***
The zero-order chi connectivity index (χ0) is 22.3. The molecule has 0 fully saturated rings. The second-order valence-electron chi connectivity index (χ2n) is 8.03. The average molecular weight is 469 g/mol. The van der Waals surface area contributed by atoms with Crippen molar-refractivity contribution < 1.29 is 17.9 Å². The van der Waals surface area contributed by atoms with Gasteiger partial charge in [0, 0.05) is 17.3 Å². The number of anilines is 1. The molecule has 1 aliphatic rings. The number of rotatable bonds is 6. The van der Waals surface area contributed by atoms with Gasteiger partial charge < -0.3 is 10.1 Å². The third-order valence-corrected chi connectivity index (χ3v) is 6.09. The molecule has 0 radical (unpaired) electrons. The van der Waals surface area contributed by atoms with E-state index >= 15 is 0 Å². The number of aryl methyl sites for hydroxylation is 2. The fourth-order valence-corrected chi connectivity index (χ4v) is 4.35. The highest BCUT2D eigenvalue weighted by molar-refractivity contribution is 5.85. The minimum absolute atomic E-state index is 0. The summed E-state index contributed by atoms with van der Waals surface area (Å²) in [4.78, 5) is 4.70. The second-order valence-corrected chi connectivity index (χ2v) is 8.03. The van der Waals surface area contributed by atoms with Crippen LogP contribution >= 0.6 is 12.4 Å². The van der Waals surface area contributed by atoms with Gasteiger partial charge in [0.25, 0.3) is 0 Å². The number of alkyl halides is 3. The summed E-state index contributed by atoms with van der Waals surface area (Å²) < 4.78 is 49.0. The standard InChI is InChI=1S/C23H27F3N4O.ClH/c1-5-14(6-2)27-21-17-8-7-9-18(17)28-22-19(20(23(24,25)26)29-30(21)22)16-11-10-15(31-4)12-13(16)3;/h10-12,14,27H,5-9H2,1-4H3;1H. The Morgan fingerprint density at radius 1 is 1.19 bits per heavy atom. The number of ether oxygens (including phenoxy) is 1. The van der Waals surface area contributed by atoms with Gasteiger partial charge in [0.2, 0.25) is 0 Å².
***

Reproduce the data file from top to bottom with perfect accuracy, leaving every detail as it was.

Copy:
The zero-order chi connectivity index (χ0) is 22.3. The molecule has 0 fully saturated rings. The second-order valence-electron chi connectivity index (χ2n) is 8.03. The average molecular weight is 469 g/mol. The van der Waals surface area contributed by atoms with Crippen molar-refractivity contribution < 1.29 is 17.9 Å². The van der Waals surface area contributed by atoms with Gasteiger partial charge in [0, 0.05) is 17.3 Å². The number of anilines is 1. The molecule has 1 aliphatic rings. The number of rotatable bonds is 6. The van der Waals surface area contributed by atoms with Gasteiger partial charge < -0.3 is 10.1 Å². The third-order valence-corrected chi connectivity index (χ3v) is 6.09. The molecule has 0 radical (unpaired) electrons. The van der Waals surface area contributed by atoms with E-state index >= 15 is 0 Å². The number of aryl methyl sites for hydroxylation is 2. The fourth-order valence-corrected chi connectivity index (χ4v) is 4.35. The highest BCUT2D eigenvalue weighted by molar-refractivity contribution is 5.85. The minimum absolute atomic E-state index is 0. The summed E-state index contributed by atoms with van der Waals surface area (Å²) in [4.78, 5) is 4.70. The second-order valence-corrected chi connectivity index (χ2v) is 8.03. The van der Waals surface area contributed by atoms with Crippen LogP contribution >= 0.6 is 12.4 Å². The van der Waals surface area contributed by atoms with Gasteiger partial charge in [0.25, 0.3) is 0 Å². The number of alkyl halides is 3. The summed E-state index contributed by atoms with van der Waals surface area (Å²) < 4.78 is 49.0. The standard InChI is InChI=1S/C23H27F3N4O.ClH/c1-5-14(6-2)27-21-17-8-7-9-18(17)28-22-19(20(23(24,25)26)29-30(21)22)16-11-10-15(31-4)12-13(16)3;/h10-12,14,27H,5-9H2,1-4H3;1H. The Morgan fingerprint density at radius 1 is 1.19 bits per heavy atom. The number of ether oxygens (including phenoxy) is 1. The van der Waals surface area contributed by atoms with Gasteiger partial charge in [0.2, 0.25) is 0 Å².